How to shorten Shimano hydraulic disc brake hoses

Trimming your brake hoses can transform the aesthetics of your bike, keeping things neat and tidy

Clock18:35, Wednesday 22nd November 2023

If you have bought a set of after-market hydraulic disc brakes or if your bike arrived with excess hose, trimming the hose down will make your bike look cleaner and tidier. Typically new bikes come with excess hose so that you can tailor your bike's fit, without the need to completely re-hose your bike.

It can be intimidating working with hydraulic disc brakes but the process of trimming hoses is relatively straightforward so long as you have the right tools for the job. As with anything hydraulic, you need to ensure that no hydraulic fluid gets onto any components that it could contaminate such as brake rotors or pads, so being extra careful around these areas is important.

Before getting started, it is essential to know which brake hose and fittings you have. For Shimano brakes, this is typically written on the hose itself and will either be the BH90 or B59 standard. These will have corresponding barbs and compression fittings, so it is important to make sure you have the correct ones.

Tools Needed

Getting the bike set up at a good working height with both wheels removed will allow you to work freely

Step 1

Prepare the bike for the job

Start by mounting your bike in a bike stand. Make sure to clamp around the seatpost rather than the frame itself. When you are happy with the working height of the bike, it is time to remove both wheels and put them to one side.

Unwrap the top section of bar tape and cut any retaining tape so that the hose is only held by the fitting in the lever

Step 2

Unwrap the top section of the bar tape

Peel back the brake hoods from the base of the bar and you should see where the brake hose screws into the lever. To gain full access to the hose, you are going to need to unwrap some of the bar tape until the brake hose is exposed. Then trim any tape that is holding the hose to the bars so that it is free.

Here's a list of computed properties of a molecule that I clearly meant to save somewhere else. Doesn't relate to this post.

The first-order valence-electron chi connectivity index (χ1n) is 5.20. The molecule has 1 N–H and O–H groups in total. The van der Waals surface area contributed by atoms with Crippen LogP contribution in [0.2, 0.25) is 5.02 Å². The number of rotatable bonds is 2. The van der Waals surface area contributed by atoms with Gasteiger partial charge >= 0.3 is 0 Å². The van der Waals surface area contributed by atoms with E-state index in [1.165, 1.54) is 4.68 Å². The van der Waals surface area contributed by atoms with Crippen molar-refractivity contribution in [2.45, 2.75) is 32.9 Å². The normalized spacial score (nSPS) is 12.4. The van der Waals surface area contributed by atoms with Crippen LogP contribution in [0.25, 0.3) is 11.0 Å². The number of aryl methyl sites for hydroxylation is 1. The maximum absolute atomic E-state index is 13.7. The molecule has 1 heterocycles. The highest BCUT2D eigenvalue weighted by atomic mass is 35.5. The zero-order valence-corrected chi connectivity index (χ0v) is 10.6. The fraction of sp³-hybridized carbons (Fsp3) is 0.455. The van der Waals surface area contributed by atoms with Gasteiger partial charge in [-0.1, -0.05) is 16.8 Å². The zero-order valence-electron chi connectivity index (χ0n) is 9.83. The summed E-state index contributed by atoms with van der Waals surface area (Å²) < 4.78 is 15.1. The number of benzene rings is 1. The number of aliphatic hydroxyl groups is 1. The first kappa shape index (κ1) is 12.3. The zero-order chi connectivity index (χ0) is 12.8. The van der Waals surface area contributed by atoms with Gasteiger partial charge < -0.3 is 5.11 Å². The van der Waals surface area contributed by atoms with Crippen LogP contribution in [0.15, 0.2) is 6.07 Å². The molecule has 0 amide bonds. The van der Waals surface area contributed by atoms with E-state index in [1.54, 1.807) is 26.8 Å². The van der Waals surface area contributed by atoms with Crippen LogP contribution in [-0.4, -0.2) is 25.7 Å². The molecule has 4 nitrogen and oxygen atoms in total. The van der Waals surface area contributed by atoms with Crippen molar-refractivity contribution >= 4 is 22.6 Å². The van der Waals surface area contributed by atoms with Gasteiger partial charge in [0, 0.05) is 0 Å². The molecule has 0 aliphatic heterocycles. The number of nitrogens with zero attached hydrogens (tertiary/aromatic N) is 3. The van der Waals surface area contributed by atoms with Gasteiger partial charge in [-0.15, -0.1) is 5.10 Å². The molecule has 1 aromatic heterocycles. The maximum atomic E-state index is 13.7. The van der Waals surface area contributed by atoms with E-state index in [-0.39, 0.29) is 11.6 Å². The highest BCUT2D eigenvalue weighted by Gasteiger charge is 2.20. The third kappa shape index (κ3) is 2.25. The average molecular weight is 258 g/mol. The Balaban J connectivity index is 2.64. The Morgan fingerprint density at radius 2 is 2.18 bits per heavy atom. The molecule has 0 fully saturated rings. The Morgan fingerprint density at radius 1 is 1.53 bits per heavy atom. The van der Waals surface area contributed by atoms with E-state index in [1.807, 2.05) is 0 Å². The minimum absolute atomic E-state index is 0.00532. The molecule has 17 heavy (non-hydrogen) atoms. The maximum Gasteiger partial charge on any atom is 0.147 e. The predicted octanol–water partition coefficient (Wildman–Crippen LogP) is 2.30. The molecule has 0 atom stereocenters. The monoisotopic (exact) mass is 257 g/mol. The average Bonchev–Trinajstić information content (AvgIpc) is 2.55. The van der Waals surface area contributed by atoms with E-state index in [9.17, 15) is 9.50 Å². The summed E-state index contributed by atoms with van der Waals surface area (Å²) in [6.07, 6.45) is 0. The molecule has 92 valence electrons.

Top Tip

You do not have to completely remove the bar tape. Stop when all of the brake hose is visible, leaving the rest of the bar tape in place. This will make it easier to rewrap the bar tape once you've finished.

Carefully remove the hose from the lever, making sure that any excess hydraulic fluid doesn't go on the calliper

Step 3

Disconnect the hose from the lever body

Now that the hoses are free, it is time to disconnect them from the lever. To do this you need to unscrew the flare nut that goes into the lever. Once this is fully unscrewed you should be able to gently separate the hose from the lever. Be careful so you don't get any hydraulic fluid on your brake calliper or pads.

Make sure there will be enough hose even at the extremes of the bars' movement

Step 4

Work out how much hose to trim

With the hose disconnected, work out just how much of it needs to be trimmed. To do this, arrange the hose so it's got the amount of cable you want, and note the point that it meets the point it mounts to the lever.

Make sure that the new length doesn't obstruct steering at all, and make sure it'll be correct once the bars are rewrapped. You don't want any kinks or points that it'll stretch.

Once you've found the right length, either mark it, or keep a finger on the point that you want to cut the hose.

Top Tip

This is one of those jobs where you don’t need to trim all that much to make a noticeable difference.

It is important to use a specific hydraulic hose cutting tool for this job

Step 5

Cutting the hose

Having determined how much you need to lose, it is time to cut it. To do this you need a specific hydraulic hose cutting tool. You need to make sure that you do not crush or damage the inner section of the hose as this can result in poor fluid flow and can affect braking performance.